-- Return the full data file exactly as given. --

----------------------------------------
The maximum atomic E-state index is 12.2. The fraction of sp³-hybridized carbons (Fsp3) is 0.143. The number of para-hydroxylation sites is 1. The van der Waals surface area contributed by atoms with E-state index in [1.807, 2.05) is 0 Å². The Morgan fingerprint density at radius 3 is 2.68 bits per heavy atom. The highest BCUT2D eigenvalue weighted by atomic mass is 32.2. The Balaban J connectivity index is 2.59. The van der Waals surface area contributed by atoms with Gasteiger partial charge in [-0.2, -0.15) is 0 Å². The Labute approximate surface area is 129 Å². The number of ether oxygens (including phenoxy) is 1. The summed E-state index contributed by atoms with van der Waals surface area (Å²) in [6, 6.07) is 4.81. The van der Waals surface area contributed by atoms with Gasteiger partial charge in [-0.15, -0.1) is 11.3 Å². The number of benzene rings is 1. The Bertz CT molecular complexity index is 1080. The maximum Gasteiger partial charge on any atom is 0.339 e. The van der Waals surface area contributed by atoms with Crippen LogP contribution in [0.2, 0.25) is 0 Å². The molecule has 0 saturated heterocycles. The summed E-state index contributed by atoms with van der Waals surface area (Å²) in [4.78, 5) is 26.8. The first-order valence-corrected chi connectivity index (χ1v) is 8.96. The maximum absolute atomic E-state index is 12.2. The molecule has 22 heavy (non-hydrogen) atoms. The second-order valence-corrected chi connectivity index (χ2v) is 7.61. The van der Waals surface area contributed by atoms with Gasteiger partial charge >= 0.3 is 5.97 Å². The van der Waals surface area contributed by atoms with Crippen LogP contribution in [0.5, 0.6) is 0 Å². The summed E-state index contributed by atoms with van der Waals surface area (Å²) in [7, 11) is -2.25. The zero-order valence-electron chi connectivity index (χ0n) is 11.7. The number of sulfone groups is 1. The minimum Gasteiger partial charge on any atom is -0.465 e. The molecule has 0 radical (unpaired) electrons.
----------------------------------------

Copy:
The maximum atomic E-state index is 12.2. The fraction of sp³-hybridized carbons (Fsp3) is 0.143. The number of para-hydroxylation sites is 1. The van der Waals surface area contributed by atoms with E-state index in [1.807, 2.05) is 0 Å². The Morgan fingerprint density at radius 3 is 2.68 bits per heavy atom. The highest BCUT2D eigenvalue weighted by atomic mass is 32.2. The Balaban J connectivity index is 2.59. The van der Waals surface area contributed by atoms with Gasteiger partial charge in [-0.2, -0.15) is 0 Å². The Labute approximate surface area is 129 Å². The number of ether oxygens (including phenoxy) is 1. The summed E-state index contributed by atoms with van der Waals surface area (Å²) in [6, 6.07) is 4.81. The van der Waals surface area contributed by atoms with Gasteiger partial charge in [-0.15, -0.1) is 11.3 Å². The number of benzene rings is 1. The Bertz CT molecular complexity index is 1080. The maximum Gasteiger partial charge on any atom is 0.339 e. The van der Waals surface area contributed by atoms with Crippen LogP contribution in [0.2, 0.25) is 0 Å². The molecule has 0 saturated heterocycles. The summed E-state index contributed by atoms with van der Waals surface area (Å²) in [4.78, 5) is 26.8. The first-order valence-corrected chi connectivity index (χ1v) is 8.96. The maximum absolute atomic E-state index is 12.2. The molecule has 22 heavy (non-hydrogen) atoms. The second-order valence-corrected chi connectivity index (χ2v) is 7.61. The van der Waals surface area contributed by atoms with Gasteiger partial charge >= 0.3 is 5.97 Å². The van der Waals surface area contributed by atoms with Crippen LogP contribution in [0.5, 0.6) is 0 Å². The summed E-state index contributed by atoms with van der Waals surface area (Å²) in [7, 11) is -2.25. The zero-order valence-electron chi connectivity index (χ0n) is 11.7. The number of sulfone groups is 1. The minimum Gasteiger partial charge on any atom is -0.465 e. The molecule has 0 radical (unpaired) electrons.